You know their names.
Harvey. Irma. Jose.
This year’s hurricane season has unleased a rapid succession of storms that have battered the Caribbean, Houston, South Florida, and surrounding locales, leaving residents to wonder how much more devastation they can take.
With Hurricane Maria now looming, the trend raises another question, too: What’s behind all these hurricanes?
While there’s no easy answer, it appears that an odd combination of changing wind patterns and warming seas has made for a particularly stormy summer. And one thing is clear. The intensity of the storm surge didn’t catch forecasters by surprise.
“We are in the peak week of the peak month of hurricane season, in what was forecast to be an above average season,” said Dennis Feltgen, a spokesman for the National Hurricane Center, in an e-mail Tuesday morning.
Xun Jiang, a professor in the Department of Earth and Atmospheric Sciences at the University of Houston, drew a connection between the increased storm activity and climate change.
“Sea surface temperature is very high in this season,” Jiang said via e-mail. “The warm ocean temperature coupled with the high humidity in the air will help to form strong hurricanes. In a funded NASA Energy and Water Cycle Study project, we also noticed that the weather tends to become more extreme as a response to climate change. Wet area tends to get wetter and dry area tends to get dryer.”
In an advisory, the National Oceanic and Atmospheric Administration warned of a potentially treacherous late summer under this heading: “Above-normal season likely with 14 to 19 named storms,” compared to 12 named storms for an average Atlantic hurricane season, which runs from June 1 to Nov. 30.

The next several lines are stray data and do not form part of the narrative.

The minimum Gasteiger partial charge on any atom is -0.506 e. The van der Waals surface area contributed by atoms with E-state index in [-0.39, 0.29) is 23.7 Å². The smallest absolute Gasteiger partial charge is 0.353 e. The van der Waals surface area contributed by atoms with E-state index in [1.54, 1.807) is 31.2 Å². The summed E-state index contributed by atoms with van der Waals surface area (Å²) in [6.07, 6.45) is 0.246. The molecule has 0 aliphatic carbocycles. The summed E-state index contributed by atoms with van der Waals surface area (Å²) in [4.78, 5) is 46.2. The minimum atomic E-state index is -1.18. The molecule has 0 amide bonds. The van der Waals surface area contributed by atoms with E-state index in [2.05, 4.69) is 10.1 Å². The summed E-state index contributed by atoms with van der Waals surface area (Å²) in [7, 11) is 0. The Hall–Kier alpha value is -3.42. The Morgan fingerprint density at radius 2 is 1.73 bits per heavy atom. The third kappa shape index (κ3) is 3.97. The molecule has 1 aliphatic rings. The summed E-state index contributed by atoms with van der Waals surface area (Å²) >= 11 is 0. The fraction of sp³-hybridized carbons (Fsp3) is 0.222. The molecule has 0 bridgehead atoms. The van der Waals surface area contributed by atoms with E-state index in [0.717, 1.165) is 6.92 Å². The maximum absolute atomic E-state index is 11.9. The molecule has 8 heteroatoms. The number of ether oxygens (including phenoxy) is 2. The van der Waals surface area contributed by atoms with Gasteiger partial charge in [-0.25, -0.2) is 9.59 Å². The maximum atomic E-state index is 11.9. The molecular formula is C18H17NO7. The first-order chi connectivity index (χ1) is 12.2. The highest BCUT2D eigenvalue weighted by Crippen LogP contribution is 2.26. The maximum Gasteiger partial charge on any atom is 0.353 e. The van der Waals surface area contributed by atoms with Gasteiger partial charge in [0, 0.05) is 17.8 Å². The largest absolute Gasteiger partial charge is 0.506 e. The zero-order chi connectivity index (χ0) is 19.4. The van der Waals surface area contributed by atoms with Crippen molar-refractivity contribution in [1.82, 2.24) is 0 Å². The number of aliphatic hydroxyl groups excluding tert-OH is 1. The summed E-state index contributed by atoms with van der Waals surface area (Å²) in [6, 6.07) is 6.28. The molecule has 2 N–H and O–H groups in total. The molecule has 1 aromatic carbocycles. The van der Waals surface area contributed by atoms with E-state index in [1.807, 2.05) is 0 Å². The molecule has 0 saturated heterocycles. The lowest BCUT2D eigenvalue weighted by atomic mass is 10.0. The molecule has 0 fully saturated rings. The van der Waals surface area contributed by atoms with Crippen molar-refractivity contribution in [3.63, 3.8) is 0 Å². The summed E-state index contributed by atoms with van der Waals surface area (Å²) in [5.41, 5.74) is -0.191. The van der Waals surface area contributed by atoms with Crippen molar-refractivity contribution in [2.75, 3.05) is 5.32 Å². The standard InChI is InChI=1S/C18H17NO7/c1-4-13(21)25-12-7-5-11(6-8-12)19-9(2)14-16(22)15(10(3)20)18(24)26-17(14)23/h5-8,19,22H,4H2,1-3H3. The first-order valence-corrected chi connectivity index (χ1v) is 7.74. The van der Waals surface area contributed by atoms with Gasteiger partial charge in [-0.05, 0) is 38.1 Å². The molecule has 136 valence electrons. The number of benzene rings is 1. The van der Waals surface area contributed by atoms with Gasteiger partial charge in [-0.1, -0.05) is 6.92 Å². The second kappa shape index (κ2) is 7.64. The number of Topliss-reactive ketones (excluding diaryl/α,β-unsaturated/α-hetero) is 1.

The advisory predicted an “extremely active” season, perhaps the busiest since 2010.
The NOAA advisory cited a number of contributing factors, including warmer waters across the tropical Atlantic than previously predicted; easterly wind patterns coming off the west coast of Africa; a weaker vertical wind shear, or change of winds with height; and weaker trade winds, which blow toward the equator from the northeast.
Gerry Bell, a hurricane forecaster at NOAA’s Climate Prediction Center, told reporters in August that researchers have seen “a lot of active hurricane seasons in the Atlantic” since 1995 that have been linked to warmer ocean temperatures. He said the Atlantic has historically produced 25 to 40-year stretches of warmth, when hurricane activity increases, followed by cooling, when it slows. Reduced activity between 2013 and 2015 led researchers to speculate that “maybe we’re getting out of” the warming phase, Bell said.
But now the experts aren’t so sure.
“It turns out it’s not clear if were getting out of this warm phase . . . or not yet,” Bell said.Travis Andersen can be reached at firstname.lastname@example.org. Follow him on Twitter @TAGlobe.